The Class of 2014 is snubbing two powerful women this graduation season.
Christine Lagarde, head of the International Monetary Fund, has withdrawn as a commencement speaker for Smith College after students protested the event, citing issues with the organization's policies in developing countries.
Lagarde's accomplishments were not in question. One of the top leaders in the world, she previously served as France's finance and economic minister, a position that's equivalent to the Treasury secretary in the United States. She was the first woman to hold that post in a G8 country.
Smith College is a women's college in Northampton, Mass., and previous graduation speakers include Arianna Huffington, Rachel Maddow, Gloria Steinem and Madeleine Albright.
As for Condoleezza Rice, Rutgers students, faculty and alumni took issue with her involvement in the war in Iraq as part of the George W. Bush administration.
"Iraq is not a land confined within our imaginations, but a country of millions whose destruction came at the hands of the Bush administration and was enabled by our tax dollars," student protesters wrote in an op-ed in The Daily Targum.
Rice responded via Facebook, saying "Commencement should be a time of joyous celebration for the graduates and their families. Rutgers' invitation to me to speak has become a distraction for the university community at this very special time."
Student protests against their graduation speakers are nothing new and have been leveled at conservative and liberal speakers alike. Anna Quindlen once dropped out as commencement speaker at Villanova University, after students objected to her support of abortion rights.
Last year, former World Bank President Robert Zoellick was forced to withdraw from speaking at Swarthmore College after students protested his support of the Iraq war and his role in the Bush administration. Zoellick is a 1975 graduate of Swarthmore.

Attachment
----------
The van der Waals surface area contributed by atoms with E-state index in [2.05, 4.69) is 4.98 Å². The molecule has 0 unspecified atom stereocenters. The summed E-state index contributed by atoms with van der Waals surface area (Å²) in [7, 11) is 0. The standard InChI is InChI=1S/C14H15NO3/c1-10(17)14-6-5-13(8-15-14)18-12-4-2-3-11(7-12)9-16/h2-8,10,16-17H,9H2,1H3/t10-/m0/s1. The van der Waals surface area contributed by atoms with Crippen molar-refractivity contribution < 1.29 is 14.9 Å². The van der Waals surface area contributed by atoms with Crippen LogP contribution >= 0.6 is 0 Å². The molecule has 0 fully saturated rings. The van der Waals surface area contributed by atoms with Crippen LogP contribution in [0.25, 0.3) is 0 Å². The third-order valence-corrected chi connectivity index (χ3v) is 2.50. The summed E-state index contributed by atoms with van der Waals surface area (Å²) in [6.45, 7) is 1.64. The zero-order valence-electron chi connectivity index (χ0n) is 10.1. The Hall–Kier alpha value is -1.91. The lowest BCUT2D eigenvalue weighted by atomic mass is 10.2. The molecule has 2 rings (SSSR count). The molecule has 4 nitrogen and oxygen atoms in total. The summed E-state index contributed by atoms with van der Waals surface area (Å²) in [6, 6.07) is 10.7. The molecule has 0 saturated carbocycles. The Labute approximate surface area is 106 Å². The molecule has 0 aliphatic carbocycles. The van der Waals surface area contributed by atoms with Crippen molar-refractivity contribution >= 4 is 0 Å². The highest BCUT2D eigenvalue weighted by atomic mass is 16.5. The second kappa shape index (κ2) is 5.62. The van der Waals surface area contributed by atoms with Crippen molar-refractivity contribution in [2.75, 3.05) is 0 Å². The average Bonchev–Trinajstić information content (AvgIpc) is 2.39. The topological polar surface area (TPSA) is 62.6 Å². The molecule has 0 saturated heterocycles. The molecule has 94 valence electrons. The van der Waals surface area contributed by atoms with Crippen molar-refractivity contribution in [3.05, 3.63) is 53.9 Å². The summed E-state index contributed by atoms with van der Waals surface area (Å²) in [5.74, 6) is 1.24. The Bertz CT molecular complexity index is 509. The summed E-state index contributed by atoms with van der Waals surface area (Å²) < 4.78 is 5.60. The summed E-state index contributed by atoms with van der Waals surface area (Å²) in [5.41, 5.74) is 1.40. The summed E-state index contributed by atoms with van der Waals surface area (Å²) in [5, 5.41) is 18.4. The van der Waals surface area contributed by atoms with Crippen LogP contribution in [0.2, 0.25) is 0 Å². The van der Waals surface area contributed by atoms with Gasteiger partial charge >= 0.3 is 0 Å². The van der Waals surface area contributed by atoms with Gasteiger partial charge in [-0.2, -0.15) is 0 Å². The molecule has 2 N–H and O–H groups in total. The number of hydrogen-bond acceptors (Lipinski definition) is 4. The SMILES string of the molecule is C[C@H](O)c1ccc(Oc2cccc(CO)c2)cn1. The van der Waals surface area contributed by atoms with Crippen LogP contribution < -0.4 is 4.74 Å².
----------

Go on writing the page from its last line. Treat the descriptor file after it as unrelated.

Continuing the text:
So what about freedom of speech? In these recent cases, both Lagarde and Rice said it was more important to preserve the celebratory spirit of graduation day.
"I have defended America's belief in free speech and the exchange of ideas," Rice said in her Facebook post. "These values are essential to the health of our democracy. But that is not what is at issue here. As a professor for 30 years at Stanford University and as it's former Provost and Chief academic officer, I understand and embrace the purpose of the commencement ceremony and I am simply unwilling to detract from it in any way."
In a statement, Smith College President Kathleen McCartney said she had been looking forward to hearing Lagarde speak. The activists had achieved their "desired effect, But at what cost to Smith College?" she asked.
"I want to underscore this fact: An invitation to speak at a commencement is not an endorsement of all views or policies of an individual or the institution she or he leads," she wrote. "I remain committed to leading a college where differing views can be heard and debated with respect."